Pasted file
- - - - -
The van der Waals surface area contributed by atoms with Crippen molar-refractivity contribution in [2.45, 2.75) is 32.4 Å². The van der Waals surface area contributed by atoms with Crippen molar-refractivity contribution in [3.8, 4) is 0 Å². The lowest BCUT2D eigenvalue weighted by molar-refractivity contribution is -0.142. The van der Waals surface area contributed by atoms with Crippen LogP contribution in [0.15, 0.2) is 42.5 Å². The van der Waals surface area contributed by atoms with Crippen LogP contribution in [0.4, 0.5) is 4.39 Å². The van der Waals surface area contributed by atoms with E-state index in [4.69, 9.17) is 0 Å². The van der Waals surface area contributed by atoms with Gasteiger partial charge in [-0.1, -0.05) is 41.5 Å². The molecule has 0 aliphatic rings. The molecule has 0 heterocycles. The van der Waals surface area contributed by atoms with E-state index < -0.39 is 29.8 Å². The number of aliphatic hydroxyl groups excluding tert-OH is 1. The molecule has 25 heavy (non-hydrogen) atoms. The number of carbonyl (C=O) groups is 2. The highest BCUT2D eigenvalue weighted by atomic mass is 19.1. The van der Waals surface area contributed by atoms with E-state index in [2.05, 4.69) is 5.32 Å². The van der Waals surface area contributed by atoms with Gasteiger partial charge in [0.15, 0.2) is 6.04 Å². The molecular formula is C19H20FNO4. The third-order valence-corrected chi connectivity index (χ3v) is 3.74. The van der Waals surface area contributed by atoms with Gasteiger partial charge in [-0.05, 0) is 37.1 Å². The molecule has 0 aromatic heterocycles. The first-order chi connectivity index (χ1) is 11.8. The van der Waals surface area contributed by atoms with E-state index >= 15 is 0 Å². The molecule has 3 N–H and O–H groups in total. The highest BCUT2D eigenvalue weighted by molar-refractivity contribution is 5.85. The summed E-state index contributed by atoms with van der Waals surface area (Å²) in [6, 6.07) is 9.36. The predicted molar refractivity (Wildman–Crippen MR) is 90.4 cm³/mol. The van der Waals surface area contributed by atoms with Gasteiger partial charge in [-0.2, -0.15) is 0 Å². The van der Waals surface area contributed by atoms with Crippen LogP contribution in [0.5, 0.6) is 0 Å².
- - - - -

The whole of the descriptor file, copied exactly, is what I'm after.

The van der Waals surface area contributed by atoms with Crippen molar-refractivity contribution in [2.45, 2.75) is 32.4 Å². The van der Waals surface area contributed by atoms with Crippen molar-refractivity contribution in [3.8, 4) is 0 Å². The lowest BCUT2D eigenvalue weighted by molar-refractivity contribution is -0.142. The van der Waals surface area contributed by atoms with Crippen LogP contribution in [0.15, 0.2) is 42.5 Å². The van der Waals surface area contributed by atoms with Crippen LogP contribution in [0.4, 0.5) is 4.39 Å². The van der Waals surface area contributed by atoms with E-state index in [4.69, 9.17) is 0 Å². The van der Waals surface area contributed by atoms with Gasteiger partial charge in [-0.1, -0.05) is 41.5 Å². The molecule has 0 aliphatic rings. The molecule has 0 heterocycles. The van der Waals surface area contributed by atoms with E-state index < -0.39 is 29.8 Å². The number of aliphatic hydroxyl groups excluding tert-OH is 1. The molecule has 25 heavy (non-hydrogen) atoms. The number of carbonyl (C=O) groups is 2. The highest BCUT2D eigenvalue weighted by atomic mass is 19.1. The van der Waals surface area contributed by atoms with E-state index in [2.05, 4.69) is 5.32 Å². The van der Waals surface area contributed by atoms with Gasteiger partial charge in [0.15, 0.2) is 6.04 Å². The molecular formula is C19H20FNO4. The third-order valence-corrected chi connectivity index (χ3v) is 3.74. The van der Waals surface area contributed by atoms with Gasteiger partial charge in [-0.05, 0) is 37.1 Å². The molecule has 0 aromatic heterocycles. The first-order chi connectivity index (χ1) is 11.8. The van der Waals surface area contributed by atoms with E-state index >= 15 is 0 Å². The molecule has 3 N–H and O–H groups in total. The highest BCUT2D eigenvalue weighted by molar-refractivity contribution is 5.85. The summed E-state index contributed by atoms with van der Waals surface area (Å²) in [6, 6.07) is 9.36. The predicted molar refractivity (Wildman–Crippen MR) is 90.4 cm³/mol. The van der Waals surface area contributed by atoms with Gasteiger partial charge in [-0.2, -0.15) is 0 Å². The van der Waals surface area contributed by atoms with Crippen LogP contribution in [0.5, 0.6) is 0 Å².